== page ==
| IUPAC name
| Other names
Permanganate of sodium
| NaMnO4 (ahydrous)|
|Molar mass|| 141.9254 g/mol (anhydrous)|
159.94 g/mol (monohydrate)
|Density||1.972 g/cm3 (monohydrate)|
|Melting point||170 °C (338 °F; 443 K) (trihydrate)|
|90 g/100 ml|
|Solubility||Readily soluble in acetone|
|Vapor pressure||~0 mmHg|
|Safety data sheet||Spectrum (monohydrate)|
|Lethal dose or concentration (LD, LC):|
LD50 (Median dose)
|9,000 mg/kg (rat, oral)|
| Ammonium permanganate|
Except where otherwise noted, data are given for materials in their standard state (at 25 °C [77 °F], 100 kPa).
Sodium permanganate is a chemical compound with the formula NaMnO4, more commonly encountered as monohydrate. It is closely related to the more common potassium permanganate, though it's not as often encountered.
Sodium permanganate is a strong oxidizer.
Addition of conc. sulfuric acid will yield manganese heptoxide.
Sodium permangate is a red or purplish solid, very soluble in water.
Sodium permangante is sometimes sold by chemical suppliers.
- 2 MnO2 + 3 NaOCl + 2 NaOH → 2 NaMnO4 + 3 NaCl + H2O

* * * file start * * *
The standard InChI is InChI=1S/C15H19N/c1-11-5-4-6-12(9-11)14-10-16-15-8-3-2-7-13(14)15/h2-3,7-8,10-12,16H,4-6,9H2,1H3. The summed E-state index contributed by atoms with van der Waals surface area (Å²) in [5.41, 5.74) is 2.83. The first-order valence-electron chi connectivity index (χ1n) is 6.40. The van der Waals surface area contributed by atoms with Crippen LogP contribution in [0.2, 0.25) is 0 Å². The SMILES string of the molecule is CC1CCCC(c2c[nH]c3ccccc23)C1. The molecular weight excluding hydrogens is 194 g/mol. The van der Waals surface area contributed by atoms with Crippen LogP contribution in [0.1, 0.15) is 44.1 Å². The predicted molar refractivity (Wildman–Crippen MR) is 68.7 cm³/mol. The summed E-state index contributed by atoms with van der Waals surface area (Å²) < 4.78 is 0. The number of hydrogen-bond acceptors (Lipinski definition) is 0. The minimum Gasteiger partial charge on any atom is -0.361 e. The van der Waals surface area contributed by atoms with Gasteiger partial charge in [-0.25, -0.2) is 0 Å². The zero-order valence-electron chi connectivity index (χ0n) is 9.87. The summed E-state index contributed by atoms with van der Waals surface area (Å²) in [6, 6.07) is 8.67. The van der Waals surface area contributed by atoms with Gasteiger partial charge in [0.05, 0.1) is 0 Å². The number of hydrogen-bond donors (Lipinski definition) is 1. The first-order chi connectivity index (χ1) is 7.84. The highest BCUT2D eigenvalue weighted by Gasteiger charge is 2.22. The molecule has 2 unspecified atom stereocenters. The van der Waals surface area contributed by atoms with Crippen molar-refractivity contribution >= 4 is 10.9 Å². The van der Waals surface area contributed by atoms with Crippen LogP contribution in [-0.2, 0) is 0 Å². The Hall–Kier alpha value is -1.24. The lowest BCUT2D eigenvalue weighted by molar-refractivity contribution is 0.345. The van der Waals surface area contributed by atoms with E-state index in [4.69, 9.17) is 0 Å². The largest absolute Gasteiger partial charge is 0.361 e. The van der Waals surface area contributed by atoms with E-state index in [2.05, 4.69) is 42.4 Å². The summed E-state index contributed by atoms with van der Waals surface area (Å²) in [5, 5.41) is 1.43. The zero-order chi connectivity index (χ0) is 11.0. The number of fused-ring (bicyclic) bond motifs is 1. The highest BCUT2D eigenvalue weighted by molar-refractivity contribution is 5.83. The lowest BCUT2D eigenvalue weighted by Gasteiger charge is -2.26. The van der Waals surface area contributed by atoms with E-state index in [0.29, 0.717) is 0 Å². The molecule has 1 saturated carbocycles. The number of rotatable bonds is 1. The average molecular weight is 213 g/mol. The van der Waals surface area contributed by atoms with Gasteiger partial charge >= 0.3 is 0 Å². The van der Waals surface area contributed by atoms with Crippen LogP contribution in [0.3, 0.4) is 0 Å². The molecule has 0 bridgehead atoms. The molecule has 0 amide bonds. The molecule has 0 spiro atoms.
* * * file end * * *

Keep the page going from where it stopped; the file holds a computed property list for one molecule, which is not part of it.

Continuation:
While easy to do, this reaction will only give small amounts of sodium permanganate, as during the process most of the hypochlorite decomposes.
The substitution reaction between sodium sulfate and calcium or barium permanganate will also give sodium permanganate. This route is attractive due to the very high solubility of sodium permanganate. However, due to the poor solubility of the precursors, this process may take a while.
A less known route involves the addition of calcium hypochlorite and sodium hydroxide to a concentrated solution of manganese(II) chloride. The resulting product is heated on a steam bath, then purified. The resulting sodium permanganate solution is determined to be fairly concentrated. While it was believed that the permanganate from this route was obtained from the chlorate derived from the decomposition of the hypochlorite during heating, a repeat of this method using potassium chlorate gave no permanganate.
Sodium permanganate cannot be prepared analogously to the route to KMnO4 because the required intermediate manganate salt, Na2MnO4, is unstable and does not form.
- Make manganese heptoxide
Sodium permangante is a strong oxidizer and should be handled with proper protection.
In airtight containers.
- Grimm, H. G.; Peters, C.; Wolff, H.; Zeitschrift fuer Anorganische und Allgemeine Chemie; vol. 236; (1938); p. 57 - 77
- Zaretskii, S. A.; Zharnitskii, I. G.; Bogdanova, I. A.; Soviet Electrochem. Proc. 4th Conf. Electrochem., Moscow 1956 (1959), New York 1961, Bd. III, pp. 110/3
- Agladze, R. I.; Domanskaya, G. M.; Zhurnal Prikladnoi Khimii (Sankt-Peterburg, Russian Federation); vol. 24; (1951);
- Baxter, G. P.; Frevert; American Chemical Journal; vol. 34; (1905); p. 114 - 114